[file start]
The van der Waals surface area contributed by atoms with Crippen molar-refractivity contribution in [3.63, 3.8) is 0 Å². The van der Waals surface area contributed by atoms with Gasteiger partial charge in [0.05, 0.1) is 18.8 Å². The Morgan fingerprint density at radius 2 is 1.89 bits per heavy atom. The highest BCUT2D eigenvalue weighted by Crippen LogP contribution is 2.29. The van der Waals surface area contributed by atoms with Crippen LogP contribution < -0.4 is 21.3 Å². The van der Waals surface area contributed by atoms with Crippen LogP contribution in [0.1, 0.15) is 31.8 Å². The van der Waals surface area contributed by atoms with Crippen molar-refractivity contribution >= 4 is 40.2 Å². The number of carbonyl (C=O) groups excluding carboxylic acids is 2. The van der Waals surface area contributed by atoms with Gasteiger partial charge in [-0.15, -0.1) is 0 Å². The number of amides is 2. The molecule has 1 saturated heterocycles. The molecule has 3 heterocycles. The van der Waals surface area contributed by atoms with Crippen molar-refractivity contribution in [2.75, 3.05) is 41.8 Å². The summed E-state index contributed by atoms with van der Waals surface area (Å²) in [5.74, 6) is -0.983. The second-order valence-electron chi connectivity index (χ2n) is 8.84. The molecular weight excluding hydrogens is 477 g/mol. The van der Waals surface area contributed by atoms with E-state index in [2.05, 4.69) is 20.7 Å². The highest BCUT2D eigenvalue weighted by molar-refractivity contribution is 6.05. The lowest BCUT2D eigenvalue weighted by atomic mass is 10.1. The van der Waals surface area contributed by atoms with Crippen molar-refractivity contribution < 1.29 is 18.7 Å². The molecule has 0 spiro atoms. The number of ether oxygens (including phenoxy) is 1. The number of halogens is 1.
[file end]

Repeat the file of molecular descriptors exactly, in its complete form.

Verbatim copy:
The van der Waals surface area contributed by atoms with Crippen molar-refractivity contribution in [3.63, 3.8) is 0 Å². The van der Waals surface area contributed by atoms with Gasteiger partial charge in [0.05, 0.1) is 18.8 Å². The Morgan fingerprint density at radius 2 is 1.89 bits per heavy atom. The highest BCUT2D eigenvalue weighted by Crippen LogP contribution is 2.29. The van der Waals surface area contributed by atoms with Crippen LogP contribution < -0.4 is 21.3 Å². The van der Waals surface area contributed by atoms with Crippen LogP contribution in [0.1, 0.15) is 31.8 Å². The van der Waals surface area contributed by atoms with Crippen molar-refractivity contribution >= 4 is 40.2 Å². The number of carbonyl (C=O) groups excluding carboxylic acids is 2. The van der Waals surface area contributed by atoms with Gasteiger partial charge in [-0.15, -0.1) is 0 Å². The number of amides is 2. The molecule has 1 saturated heterocycles. The molecule has 3 heterocycles. The van der Waals surface area contributed by atoms with Crippen molar-refractivity contribution in [2.75, 3.05) is 41.8 Å². The summed E-state index contributed by atoms with van der Waals surface area (Å²) in [5.74, 6) is -0.983. The second-order valence-electron chi connectivity index (χ2n) is 8.84. The molecular weight excluding hydrogens is 477 g/mol. The van der Waals surface area contributed by atoms with E-state index in [2.05, 4.69) is 20.7 Å². The highest BCUT2D eigenvalue weighted by molar-refractivity contribution is 6.05. The lowest BCUT2D eigenvalue weighted by atomic mass is 10.1. The van der Waals surface area contributed by atoms with Crippen molar-refractivity contribution < 1.29 is 18.7 Å². The molecule has 0 spiro atoms. The number of ether oxygens (including phenoxy) is 1. The number of halogens is 1.